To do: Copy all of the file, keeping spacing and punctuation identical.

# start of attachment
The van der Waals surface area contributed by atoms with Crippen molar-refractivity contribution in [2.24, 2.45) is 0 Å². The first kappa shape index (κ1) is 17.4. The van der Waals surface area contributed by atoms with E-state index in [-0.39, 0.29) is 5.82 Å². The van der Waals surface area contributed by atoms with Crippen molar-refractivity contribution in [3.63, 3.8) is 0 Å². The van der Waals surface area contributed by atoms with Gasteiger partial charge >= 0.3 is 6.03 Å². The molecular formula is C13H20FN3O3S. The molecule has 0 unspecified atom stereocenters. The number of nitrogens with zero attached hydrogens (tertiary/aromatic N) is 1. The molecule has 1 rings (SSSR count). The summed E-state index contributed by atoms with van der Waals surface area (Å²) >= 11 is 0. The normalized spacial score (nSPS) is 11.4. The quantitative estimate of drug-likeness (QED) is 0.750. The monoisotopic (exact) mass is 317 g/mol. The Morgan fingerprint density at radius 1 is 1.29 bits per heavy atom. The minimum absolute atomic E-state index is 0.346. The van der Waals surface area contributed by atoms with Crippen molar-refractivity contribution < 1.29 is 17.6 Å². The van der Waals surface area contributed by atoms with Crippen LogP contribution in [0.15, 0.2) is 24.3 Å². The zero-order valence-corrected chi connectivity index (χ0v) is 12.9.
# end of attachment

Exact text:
The van der Waals surface area contributed by atoms with Crippen molar-refractivity contribution in [2.24, 2.45) is 0 Å². The first kappa shape index (κ1) is 17.4. The van der Waals surface area contributed by atoms with E-state index in [-0.39, 0.29) is 5.82 Å². The van der Waals surface area contributed by atoms with Crippen molar-refractivity contribution in [3.63, 3.8) is 0 Å². The van der Waals surface area contributed by atoms with Gasteiger partial charge >= 0.3 is 6.03 Å². The molecular formula is C13H20FN3O3S. The molecule has 0 unspecified atom stereocenters. The number of nitrogens with zero attached hydrogens (tertiary/aromatic N) is 1. The molecule has 1 rings (SSSR count). The summed E-state index contributed by atoms with van der Waals surface area (Å²) >= 11 is 0. The normalized spacial score (nSPS) is 11.4. The quantitative estimate of drug-likeness (QED) is 0.750. The monoisotopic (exact) mass is 317 g/mol. The Morgan fingerprint density at radius 1 is 1.29 bits per heavy atom. The minimum absolute atomic E-state index is 0.346. The van der Waals surface area contributed by atoms with Crippen molar-refractivity contribution < 1.29 is 17.6 Å². The van der Waals surface area contributed by atoms with Crippen LogP contribution in [0.15, 0.2) is 24.3 Å². The zero-order valence-corrected chi connectivity index (χ0v) is 12.9.